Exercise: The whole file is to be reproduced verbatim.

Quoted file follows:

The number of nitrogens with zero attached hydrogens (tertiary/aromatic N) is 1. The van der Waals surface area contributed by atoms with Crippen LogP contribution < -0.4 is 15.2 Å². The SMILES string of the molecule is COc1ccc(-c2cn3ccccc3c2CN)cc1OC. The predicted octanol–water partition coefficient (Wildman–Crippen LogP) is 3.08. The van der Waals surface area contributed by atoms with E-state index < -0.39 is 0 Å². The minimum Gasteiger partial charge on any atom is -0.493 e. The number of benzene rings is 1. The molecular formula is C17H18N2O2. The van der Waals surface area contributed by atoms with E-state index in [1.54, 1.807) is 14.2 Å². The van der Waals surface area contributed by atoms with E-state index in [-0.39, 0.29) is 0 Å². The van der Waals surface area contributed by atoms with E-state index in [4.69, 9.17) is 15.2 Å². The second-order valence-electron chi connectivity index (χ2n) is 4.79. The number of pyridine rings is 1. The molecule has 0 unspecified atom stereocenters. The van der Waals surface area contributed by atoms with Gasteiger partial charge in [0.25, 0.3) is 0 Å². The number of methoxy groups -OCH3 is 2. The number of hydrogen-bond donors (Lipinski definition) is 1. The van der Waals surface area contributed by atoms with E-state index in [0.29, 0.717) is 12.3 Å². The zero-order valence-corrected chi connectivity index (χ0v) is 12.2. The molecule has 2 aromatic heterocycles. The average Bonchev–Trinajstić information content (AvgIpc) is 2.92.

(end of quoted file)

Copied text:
The number of nitrogens with zero attached hydrogens (tertiary/aromatic N) is 1. The van der Waals surface area contributed by atoms with Crippen LogP contribution < -0.4 is 15.2 Å². The SMILES string of the molecule is COc1ccc(-c2cn3ccccc3c2CN)cc1OC. The predicted octanol–water partition coefficient (Wildman–Crippen LogP) is 3.08. The van der Waals surface area contributed by atoms with E-state index < -0.39 is 0 Å². The minimum Gasteiger partial charge on any atom is -0.493 e. The number of benzene rings is 1. The molecular formula is C17H18N2O2. The van der Waals surface area contributed by atoms with E-state index in [1.54, 1.807) is 14.2 Å². The van der Waals surface area contributed by atoms with E-state index in [-0.39, 0.29) is 0 Å². The van der Waals surface area contributed by atoms with E-state index in [4.69, 9.17) is 15.2 Å². The second-order valence-electron chi connectivity index (χ2n) is 4.79. The number of pyridine rings is 1. The molecule has 0 unspecified atom stereocenters. The van der Waals surface area contributed by atoms with Gasteiger partial charge in [0.25, 0.3) is 0 Å². The number of methoxy groups -OCH3 is 2. The number of hydrogen-bond donors (Lipinski definition) is 1. The van der Waals surface area contributed by atoms with E-state index in [0.29, 0.717) is 12.3 Å². The zero-order valence-corrected chi connectivity index (χ0v) is 12.2. The molecule has 2 aromatic heterocycles. The average Bonchev–Trinajstić information content (AvgIpc) is 2.92.